Proteas captain Sune Luus calls for women’s SA20

South Africa captain Suné Luus during the ICC Women's T20 World Cup final against Australia at Newlands. Photo: Shaun Roy/BackpagePix

South Africa captain Suné Luus during the ICC Women's T20 World Cup final against Australia at Newlands. Photo: Shaun Roy/BackpagePix

Published Feb 27, 2023


Cape Town — Proteas Women’s captain Sune Luus believes for her team to consistently challenge world champions Australia the formation of a women’s SA20 League has to be accelerated.

Luus’ side created history at ICC Women’s T20 World Cup over the past week when they became the first senior South African national cricket team to qualify for a World Cup final.

Unfortunately, the Proteas fell short by 19 runs against the Aussies in the showpiece at Newlands.

There is, however, another women’s T20 World Cup next year in Bangladesh for the Proteas to have another crack at winning a piece of major silverware.

For this goal to be achieved it is imperative that the Proteas continue to grow and develop as a unit and individually, especially with the Women’s Premier League (WPL) set to be launched in India next month.

The best women’s players in the world will be on show at the WPL, but only three of the Proteas’ T20 World Cup squad — Marizanne Kapp, Shabnim Ismail and Chloe Tryon — will be involved. Former captain Dane van Niekerk was also picked up by the Royal Challengers Bangalore, but she missed out on World Cup selection due to fitness grounds.

Luus believes it is of paramount importance that, especially the young players within the Proteas squad, get regular exposure to playing at the highest level possible prior to stepping up to international cricket.

Of the four T20 World Cup semi-finalists, the Proteas were the only team without a high-quality domestic T20 competition that features both local and overseas players.

“Hopefully we get an SA20 for women as well. I think that would really, really help South African women's cricket, especially to create the depth that we keep talking about,” Luus said.

“I think if you look at all those leagues in the countries, it's in the top three nations. And that's why they're so good. And that's why they have that depth, because they have leagues where, I think, overseas players come and play and you get used to playing with them and against them.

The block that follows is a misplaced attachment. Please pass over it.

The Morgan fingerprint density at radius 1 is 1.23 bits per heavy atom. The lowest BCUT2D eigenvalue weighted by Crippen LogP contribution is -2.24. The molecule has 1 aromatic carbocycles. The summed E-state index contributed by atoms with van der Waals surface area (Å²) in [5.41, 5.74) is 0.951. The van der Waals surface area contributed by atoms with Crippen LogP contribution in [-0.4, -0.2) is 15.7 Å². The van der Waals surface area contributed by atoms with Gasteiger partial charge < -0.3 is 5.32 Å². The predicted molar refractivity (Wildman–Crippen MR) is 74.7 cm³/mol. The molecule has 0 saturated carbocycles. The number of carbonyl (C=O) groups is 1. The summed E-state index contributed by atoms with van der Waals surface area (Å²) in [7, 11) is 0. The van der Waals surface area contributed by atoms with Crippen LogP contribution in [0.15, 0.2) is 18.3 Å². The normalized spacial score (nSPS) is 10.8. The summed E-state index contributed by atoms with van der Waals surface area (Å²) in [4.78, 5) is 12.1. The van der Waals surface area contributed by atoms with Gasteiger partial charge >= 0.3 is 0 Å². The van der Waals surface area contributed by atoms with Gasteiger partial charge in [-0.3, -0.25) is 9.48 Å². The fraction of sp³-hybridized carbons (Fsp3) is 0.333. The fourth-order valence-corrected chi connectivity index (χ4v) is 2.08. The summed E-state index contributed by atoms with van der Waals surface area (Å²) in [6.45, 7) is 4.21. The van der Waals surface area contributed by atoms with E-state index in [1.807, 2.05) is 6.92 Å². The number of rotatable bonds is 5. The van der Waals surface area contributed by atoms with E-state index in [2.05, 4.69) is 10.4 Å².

“And when a youngster like Annerie Dercksen comes up to the stage, she's not looking at Ellyse Perry going … wow, it's, you know who … playing against her for this first time. Ellyse might have played with her in a team or something like that, if that makes sense. So, I think that's something we really need to look at. I think we've been asking for a very long time for an SA league.

“I know it's budget constrained, and there's always resources and all those things. But I think, like I said, we've given our girls the best chance we could have. And it's up to Cricket South Africa and everyone involved to kind of make that happen and give it our best shot.”

Cricket SA chief executive Pholetsi Moseki is fully aware of the challenges his organisation faces to uplift the overall standard of the women’s game in the country, but is committed to working out a plan that is attainable.

“For us, we have always wanted to have a women’s tournament but we have to look at it properly from a structural point of view,” Moseki said.

“Most of our girls are semi-pro. So, the first part is to get all the players fully professional. Currently it is the 14 nationally contracted players plus another 10 players. That’s 24 players. We need to convert the other 30 players to be fully professional.

“It has always been our plan to have an SA20 Women’s League as soon as possible and try to mirror that of the men.

“But we can’t have a SA20 for women if we don’t fully professionalise the tier below the Proteas and that is something we are currently engaged in active discussions about.”


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